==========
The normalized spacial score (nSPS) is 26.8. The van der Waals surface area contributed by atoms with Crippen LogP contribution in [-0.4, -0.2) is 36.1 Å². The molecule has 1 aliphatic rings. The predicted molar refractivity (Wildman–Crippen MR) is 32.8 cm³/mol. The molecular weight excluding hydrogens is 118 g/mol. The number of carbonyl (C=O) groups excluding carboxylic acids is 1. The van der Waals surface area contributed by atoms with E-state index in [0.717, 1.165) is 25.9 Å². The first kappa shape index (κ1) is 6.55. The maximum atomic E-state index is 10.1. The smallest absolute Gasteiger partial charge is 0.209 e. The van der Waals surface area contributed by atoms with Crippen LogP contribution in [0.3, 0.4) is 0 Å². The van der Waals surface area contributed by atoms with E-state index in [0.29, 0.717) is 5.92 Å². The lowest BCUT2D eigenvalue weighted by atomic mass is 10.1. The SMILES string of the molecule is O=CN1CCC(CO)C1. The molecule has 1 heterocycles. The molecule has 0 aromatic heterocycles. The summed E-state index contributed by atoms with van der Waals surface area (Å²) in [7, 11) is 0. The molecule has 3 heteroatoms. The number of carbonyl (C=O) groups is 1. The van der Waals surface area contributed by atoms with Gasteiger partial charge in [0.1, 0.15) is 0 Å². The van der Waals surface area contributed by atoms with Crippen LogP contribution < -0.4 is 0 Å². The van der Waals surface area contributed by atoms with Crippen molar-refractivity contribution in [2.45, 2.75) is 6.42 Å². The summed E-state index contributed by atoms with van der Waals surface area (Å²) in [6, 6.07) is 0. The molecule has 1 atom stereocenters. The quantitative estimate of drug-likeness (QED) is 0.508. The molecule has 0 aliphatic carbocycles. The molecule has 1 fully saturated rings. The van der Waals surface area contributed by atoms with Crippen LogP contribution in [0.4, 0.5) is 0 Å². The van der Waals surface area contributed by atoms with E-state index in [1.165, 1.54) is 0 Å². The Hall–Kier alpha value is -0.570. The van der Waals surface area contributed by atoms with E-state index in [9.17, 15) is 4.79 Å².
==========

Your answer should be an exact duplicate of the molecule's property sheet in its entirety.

The normalized spacial score (nSPS) is 26.8. The van der Waals surface area contributed by atoms with Crippen LogP contribution in [-0.4, -0.2) is 36.1 Å². The molecule has 1 aliphatic rings. The predicted molar refractivity (Wildman–Crippen MR) is 32.8 cm³/mol. The molecular weight excluding hydrogens is 118 g/mol. The number of carbonyl (C=O) groups excluding carboxylic acids is 1. The van der Waals surface area contributed by atoms with E-state index in [0.717, 1.165) is 25.9 Å². The first kappa shape index (κ1) is 6.55. The maximum atomic E-state index is 10.1. The smallest absolute Gasteiger partial charge is 0.209 e. The van der Waals surface area contributed by atoms with Crippen LogP contribution in [0.3, 0.4) is 0 Å². The van der Waals surface area contributed by atoms with E-state index in [0.29, 0.717) is 5.92 Å². The lowest BCUT2D eigenvalue weighted by atomic mass is 10.1. The SMILES string of the molecule is O=CN1CCC(CO)C1. The molecule has 1 heterocycles. The molecule has 0 aromatic heterocycles. The summed E-state index contributed by atoms with van der Waals surface area (Å²) in [7, 11) is 0. The molecule has 3 heteroatoms. The number of carbonyl (C=O) groups is 1. The van der Waals surface area contributed by atoms with Gasteiger partial charge in [0.1, 0.15) is 0 Å². The van der Waals surface area contributed by atoms with Crippen LogP contribution < -0.4 is 0 Å². The van der Waals surface area contributed by atoms with Crippen molar-refractivity contribution in [2.45, 2.75) is 6.42 Å². The summed E-state index contributed by atoms with van der Waals surface area (Å²) in [6, 6.07) is 0. The molecule has 1 atom stereocenters. The quantitative estimate of drug-likeness (QED) is 0.508. The molecule has 0 aliphatic carbocycles. The molecule has 1 fully saturated rings. The van der Waals surface area contributed by atoms with Crippen LogP contribution in [0.4, 0.5) is 0 Å². The van der Waals surface area contributed by atoms with E-state index in [1.165, 1.54) is 0 Å². The Hall–Kier alpha value is -0.570. The van der Waals surface area contributed by atoms with E-state index in [9.17, 15) is 4.79 Å².